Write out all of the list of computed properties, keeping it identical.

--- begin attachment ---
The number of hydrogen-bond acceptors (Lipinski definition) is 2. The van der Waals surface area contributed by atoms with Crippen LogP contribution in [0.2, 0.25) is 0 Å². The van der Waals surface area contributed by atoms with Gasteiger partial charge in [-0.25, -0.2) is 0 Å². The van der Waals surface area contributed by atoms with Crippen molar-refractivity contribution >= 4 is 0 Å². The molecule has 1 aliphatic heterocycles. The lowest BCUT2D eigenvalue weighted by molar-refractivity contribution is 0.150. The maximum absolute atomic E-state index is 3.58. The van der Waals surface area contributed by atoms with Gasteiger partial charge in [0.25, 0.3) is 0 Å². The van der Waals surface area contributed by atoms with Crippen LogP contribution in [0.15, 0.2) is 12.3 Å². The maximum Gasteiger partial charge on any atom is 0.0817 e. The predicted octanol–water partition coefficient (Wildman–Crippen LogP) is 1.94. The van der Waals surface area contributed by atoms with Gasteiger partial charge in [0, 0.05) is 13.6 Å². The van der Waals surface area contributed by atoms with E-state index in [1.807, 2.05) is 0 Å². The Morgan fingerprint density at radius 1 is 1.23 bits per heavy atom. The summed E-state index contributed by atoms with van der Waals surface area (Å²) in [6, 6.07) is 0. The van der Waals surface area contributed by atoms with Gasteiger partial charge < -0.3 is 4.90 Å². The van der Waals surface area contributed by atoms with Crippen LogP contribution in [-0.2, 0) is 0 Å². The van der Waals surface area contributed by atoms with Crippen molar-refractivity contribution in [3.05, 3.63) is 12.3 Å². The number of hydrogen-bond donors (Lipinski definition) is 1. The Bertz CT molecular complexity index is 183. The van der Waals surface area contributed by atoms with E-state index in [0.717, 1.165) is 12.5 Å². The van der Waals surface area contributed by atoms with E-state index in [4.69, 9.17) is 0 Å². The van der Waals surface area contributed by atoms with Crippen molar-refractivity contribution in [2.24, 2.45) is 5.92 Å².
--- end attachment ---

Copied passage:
The number of hydrogen-bond acceptors (Lipinski definition) is 2. The van der Waals surface area contributed by atoms with Crippen LogP contribution in [0.2, 0.25) is 0 Å². The van der Waals surface area contributed by atoms with Gasteiger partial charge in [-0.25, -0.2) is 0 Å². The van der Waals surface area contributed by atoms with Crippen molar-refractivity contribution >= 4 is 0 Å². The molecule has 1 aliphatic heterocycles. The lowest BCUT2D eigenvalue weighted by molar-refractivity contribution is 0.150. The maximum absolute atomic E-state index is 3.58. The van der Waals surface area contributed by atoms with Gasteiger partial charge in [0.25, 0.3) is 0 Å². The van der Waals surface area contributed by atoms with Crippen LogP contribution in [0.15, 0.2) is 12.3 Å². The maximum Gasteiger partial charge on any atom is 0.0817 e. The predicted octanol–water partition coefficient (Wildman–Crippen LogP) is 1.94. The van der Waals surface area contributed by atoms with Gasteiger partial charge in [0, 0.05) is 13.6 Å². The van der Waals surface area contributed by atoms with E-state index in [1.807, 2.05) is 0 Å². The Morgan fingerprint density at radius 1 is 1.23 bits per heavy atom. The summed E-state index contributed by atoms with van der Waals surface area (Å²) in [6, 6.07) is 0. The van der Waals surface area contributed by atoms with Gasteiger partial charge < -0.3 is 4.90 Å². The van der Waals surface area contributed by atoms with Crippen LogP contribution in [-0.2, 0) is 0 Å². The van der Waals surface area contributed by atoms with Crippen molar-refractivity contribution in [3.05, 3.63) is 12.3 Å². The number of hydrogen-bond donors (Lipinski definition) is 1. The Bertz CT molecular complexity index is 183. The van der Waals surface area contributed by atoms with E-state index in [0.717, 1.165) is 12.5 Å². The van der Waals surface area contributed by atoms with E-state index in [4.69, 9.17) is 0 Å². The van der Waals surface area contributed by atoms with Crippen molar-refractivity contribution in [2.24, 2.45) is 5.92 Å².